Tate: Oh, thank you! It’s going to be a fun show where we try and impersonate our favorite performers. That’s the best Ray Davies that I could do! [Laughs]

Syracuse Music Examiner: You will be here next week on the “25th Anniversary Of ‘Operation: Mindcrime’” tour, can you talk about this tour and what we can expect at the show?

Tate: It’s a real honor and a pleasure to play “Operation: Mindcrime” in its entirety. It’s a fan favorite! I have some really excellent musicians playing it with me. We get to play the whole thing! “Mindcrime” is almost exactly an hour long, so we play it and hopefully the fans appreciate it and asks us out for an encore and we’ll rip into some of their favorite QUEENSRŸCHE songs!

Syracuse Music Examiner: I finally got a chance to listen to “Frequency Unknown”. Great album. Can you talk about it and will you be playing some of this next week?

Tate: Yeah, we’ll probably play some songs off of that. It was a very fun record to make. Over the years, I’ve tried to make each record very different from the previous one. Tried to put the band or the people writing and playing with me in a situation where it is conducive to a creative environment. We had a lot of people joining and collaborating on this one. It was really great hearing all of these great musicians’ interpretation and input on a song. I’m a firm believer in collaboration; I like other people’s input and really to see where a song can go, you know? I really like the record.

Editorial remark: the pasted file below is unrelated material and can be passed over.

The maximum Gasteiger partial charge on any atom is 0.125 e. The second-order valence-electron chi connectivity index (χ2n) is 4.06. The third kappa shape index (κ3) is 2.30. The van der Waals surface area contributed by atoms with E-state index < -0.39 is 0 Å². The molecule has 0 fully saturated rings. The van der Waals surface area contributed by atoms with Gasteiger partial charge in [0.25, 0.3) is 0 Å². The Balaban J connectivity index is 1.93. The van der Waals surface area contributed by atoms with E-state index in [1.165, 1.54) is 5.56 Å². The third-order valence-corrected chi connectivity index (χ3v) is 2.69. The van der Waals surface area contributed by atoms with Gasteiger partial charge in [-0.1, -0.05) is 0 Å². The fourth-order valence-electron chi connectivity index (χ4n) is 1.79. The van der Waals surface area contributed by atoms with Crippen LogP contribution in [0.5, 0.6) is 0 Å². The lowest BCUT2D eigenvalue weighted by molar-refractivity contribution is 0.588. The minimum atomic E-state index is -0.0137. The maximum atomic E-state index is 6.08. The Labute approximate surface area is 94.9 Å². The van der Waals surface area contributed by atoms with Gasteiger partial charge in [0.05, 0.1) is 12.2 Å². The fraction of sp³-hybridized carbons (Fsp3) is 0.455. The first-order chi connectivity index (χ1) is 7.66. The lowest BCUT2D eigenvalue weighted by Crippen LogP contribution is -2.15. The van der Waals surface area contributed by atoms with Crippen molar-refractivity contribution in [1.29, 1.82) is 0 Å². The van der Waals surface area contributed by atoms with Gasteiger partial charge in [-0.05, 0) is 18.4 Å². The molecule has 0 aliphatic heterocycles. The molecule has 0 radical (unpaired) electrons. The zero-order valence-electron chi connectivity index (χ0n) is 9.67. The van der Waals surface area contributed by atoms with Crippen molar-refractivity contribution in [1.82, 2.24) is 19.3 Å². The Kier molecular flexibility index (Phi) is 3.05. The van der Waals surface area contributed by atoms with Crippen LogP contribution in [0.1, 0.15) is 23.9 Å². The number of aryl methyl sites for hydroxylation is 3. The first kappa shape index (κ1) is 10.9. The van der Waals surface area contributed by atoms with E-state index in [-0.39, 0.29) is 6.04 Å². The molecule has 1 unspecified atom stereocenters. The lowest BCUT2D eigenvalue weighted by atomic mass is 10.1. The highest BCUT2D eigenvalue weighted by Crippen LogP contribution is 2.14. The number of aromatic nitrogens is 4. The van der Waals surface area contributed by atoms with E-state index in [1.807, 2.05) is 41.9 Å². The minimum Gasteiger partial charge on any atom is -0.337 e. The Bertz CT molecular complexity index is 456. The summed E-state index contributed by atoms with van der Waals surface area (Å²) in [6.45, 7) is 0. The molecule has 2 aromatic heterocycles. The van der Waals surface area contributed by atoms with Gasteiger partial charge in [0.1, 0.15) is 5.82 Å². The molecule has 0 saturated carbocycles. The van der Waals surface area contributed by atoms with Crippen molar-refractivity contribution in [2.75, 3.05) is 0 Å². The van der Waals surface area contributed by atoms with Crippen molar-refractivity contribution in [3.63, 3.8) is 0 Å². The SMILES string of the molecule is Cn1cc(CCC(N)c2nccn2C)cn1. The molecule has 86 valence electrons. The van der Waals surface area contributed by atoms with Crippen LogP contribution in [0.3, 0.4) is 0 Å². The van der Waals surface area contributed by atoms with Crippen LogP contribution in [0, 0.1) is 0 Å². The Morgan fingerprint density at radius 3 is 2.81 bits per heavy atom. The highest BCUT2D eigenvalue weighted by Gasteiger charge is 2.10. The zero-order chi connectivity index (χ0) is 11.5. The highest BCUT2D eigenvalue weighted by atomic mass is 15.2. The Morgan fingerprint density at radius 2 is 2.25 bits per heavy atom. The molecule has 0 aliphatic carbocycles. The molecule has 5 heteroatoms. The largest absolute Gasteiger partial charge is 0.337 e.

Syracuse Music Examiner: You also remade four iconic QUEENSRŸCHE tunes which sound awesome. Can you tell me about the decision to do those and how did you choose from so many?